Contract Period – The contract period is the timeframe in which all due diligence must be completed, including obtaining loan approval, property appraisal, home inspection reports, termite inspection, etc. Give yourself enough time for all due diligence to be completed for this very important purchase you are about to make. Typically, purchase contracts are drawn up for a period of 30, 45 or 60 days.
During Rate Shopping:
Points – Points are expressed as a percentage of the loan amount. So 1 point equals 1% of the loan amount. It’s a fee that a lender may charge for lending money.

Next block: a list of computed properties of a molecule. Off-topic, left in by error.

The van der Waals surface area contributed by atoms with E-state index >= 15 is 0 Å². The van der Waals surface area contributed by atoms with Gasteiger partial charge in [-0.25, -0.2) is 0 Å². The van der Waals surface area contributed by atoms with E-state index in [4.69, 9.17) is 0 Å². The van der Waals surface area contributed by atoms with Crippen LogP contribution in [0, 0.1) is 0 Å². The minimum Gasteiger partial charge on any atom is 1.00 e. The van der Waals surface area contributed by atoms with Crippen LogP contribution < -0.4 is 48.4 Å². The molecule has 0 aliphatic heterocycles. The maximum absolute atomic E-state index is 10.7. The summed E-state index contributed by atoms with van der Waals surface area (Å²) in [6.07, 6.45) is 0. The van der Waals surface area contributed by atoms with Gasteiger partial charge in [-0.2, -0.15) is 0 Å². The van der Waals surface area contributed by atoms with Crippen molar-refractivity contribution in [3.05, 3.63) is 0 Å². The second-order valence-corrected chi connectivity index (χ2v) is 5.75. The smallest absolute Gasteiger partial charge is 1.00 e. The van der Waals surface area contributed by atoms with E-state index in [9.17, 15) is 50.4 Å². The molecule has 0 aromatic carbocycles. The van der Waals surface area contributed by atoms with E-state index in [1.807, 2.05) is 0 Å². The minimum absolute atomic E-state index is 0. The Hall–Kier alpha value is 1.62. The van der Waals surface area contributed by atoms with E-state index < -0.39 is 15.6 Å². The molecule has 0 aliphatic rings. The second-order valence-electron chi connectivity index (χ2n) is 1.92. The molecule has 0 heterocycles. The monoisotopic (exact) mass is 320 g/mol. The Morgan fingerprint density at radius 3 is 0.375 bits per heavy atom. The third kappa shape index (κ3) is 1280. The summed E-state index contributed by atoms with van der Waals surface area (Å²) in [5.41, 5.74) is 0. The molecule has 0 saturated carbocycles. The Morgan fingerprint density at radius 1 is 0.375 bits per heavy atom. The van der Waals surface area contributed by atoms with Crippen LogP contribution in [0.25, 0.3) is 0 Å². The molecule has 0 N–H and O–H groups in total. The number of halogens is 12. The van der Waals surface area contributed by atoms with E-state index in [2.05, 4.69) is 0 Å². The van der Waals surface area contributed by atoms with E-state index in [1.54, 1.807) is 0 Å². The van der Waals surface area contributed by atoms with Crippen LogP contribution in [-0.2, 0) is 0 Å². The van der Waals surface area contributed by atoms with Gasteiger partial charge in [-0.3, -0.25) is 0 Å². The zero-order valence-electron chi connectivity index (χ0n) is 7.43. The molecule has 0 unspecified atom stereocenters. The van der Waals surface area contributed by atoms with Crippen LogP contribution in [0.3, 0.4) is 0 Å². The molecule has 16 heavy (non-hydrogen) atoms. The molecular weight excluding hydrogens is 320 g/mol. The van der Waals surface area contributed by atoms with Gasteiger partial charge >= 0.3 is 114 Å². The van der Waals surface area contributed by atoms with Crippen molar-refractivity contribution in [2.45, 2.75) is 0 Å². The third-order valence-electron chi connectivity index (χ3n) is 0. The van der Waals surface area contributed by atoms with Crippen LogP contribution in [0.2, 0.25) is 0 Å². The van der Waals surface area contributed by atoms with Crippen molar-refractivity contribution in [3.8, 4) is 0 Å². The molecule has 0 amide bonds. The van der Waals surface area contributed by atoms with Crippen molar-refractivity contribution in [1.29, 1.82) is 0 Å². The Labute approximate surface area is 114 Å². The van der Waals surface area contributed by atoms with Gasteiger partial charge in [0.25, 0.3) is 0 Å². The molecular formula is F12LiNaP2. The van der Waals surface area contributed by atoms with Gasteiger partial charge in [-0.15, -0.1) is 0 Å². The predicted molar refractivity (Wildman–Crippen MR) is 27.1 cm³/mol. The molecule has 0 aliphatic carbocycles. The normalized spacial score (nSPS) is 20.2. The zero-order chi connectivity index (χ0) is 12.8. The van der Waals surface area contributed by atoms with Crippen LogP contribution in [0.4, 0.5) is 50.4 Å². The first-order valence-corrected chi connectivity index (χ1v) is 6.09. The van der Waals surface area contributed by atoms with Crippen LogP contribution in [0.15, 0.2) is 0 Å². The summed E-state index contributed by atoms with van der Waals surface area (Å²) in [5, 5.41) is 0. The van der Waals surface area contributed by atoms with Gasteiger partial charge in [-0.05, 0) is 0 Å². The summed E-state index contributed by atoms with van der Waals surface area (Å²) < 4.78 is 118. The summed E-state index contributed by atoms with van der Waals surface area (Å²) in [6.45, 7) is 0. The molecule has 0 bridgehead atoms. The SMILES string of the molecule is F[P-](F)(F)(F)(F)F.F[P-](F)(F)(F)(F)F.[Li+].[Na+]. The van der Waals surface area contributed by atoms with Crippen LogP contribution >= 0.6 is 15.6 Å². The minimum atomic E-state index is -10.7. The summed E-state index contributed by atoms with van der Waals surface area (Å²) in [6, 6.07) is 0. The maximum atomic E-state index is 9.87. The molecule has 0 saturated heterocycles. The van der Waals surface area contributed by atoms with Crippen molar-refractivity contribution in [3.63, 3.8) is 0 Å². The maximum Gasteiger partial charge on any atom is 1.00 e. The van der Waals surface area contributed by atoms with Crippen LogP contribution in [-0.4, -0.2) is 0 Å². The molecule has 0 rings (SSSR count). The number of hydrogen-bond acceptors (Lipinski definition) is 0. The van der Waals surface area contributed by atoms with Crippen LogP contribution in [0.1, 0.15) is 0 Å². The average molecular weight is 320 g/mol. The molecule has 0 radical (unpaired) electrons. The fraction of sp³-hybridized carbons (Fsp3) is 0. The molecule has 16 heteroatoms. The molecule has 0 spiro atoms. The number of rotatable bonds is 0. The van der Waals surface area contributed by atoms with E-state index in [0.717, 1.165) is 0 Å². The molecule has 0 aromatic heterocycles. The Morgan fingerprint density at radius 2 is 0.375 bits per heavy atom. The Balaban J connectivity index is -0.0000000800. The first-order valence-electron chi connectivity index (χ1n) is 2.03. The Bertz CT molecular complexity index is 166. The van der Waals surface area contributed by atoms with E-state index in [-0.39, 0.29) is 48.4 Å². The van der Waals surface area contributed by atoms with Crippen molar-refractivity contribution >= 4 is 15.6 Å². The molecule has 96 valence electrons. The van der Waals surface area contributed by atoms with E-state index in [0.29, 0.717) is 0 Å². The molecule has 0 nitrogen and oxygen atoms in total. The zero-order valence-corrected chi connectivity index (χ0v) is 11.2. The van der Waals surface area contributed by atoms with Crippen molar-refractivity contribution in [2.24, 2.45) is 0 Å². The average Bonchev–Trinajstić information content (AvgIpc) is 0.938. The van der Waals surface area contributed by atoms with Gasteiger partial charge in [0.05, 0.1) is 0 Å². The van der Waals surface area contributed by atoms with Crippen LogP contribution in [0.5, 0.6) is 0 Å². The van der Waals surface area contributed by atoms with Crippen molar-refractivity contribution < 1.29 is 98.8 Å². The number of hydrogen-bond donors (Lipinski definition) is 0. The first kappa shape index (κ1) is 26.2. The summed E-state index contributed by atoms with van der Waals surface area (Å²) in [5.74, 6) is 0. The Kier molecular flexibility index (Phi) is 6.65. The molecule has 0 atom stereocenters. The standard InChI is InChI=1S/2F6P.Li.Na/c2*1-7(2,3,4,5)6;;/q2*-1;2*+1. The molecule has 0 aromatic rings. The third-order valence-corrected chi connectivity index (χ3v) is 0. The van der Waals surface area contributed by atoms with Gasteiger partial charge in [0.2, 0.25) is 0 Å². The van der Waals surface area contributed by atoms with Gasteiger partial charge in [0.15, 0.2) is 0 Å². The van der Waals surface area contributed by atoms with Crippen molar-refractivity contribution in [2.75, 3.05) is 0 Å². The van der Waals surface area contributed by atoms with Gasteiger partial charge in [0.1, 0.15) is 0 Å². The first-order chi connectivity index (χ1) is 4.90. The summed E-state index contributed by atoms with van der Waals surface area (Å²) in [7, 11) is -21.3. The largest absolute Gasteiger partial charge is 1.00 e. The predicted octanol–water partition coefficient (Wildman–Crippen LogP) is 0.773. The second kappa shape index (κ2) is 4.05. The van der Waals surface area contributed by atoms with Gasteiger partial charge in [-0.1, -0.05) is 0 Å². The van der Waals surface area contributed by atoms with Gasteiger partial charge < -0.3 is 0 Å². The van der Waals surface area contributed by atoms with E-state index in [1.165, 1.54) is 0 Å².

APR – Annual Percentage Rate is designed to represent the “true cost of a loan” to the borrower, expressed in the form of a yearly rate to prevent lenders from “hiding” fees and up-front costs behind low advertised rates.
Closing Costs – When getting a mortgage, there are several closing costs charged by the lender, escrow/title company, etc. Closing costs also include government fees like transfer tax and recording fees.
Prepaids: Prepaid items are amounts that are required by the lender to be paid at closing, in advance of their due date. These may include property taxes, accrued interest, association dues, mortgage insurance premiums and home insurance premiums. Prepaid items are added to the total amount of the loan’s closing costs and will have to be paid at closing.
During Loan Process: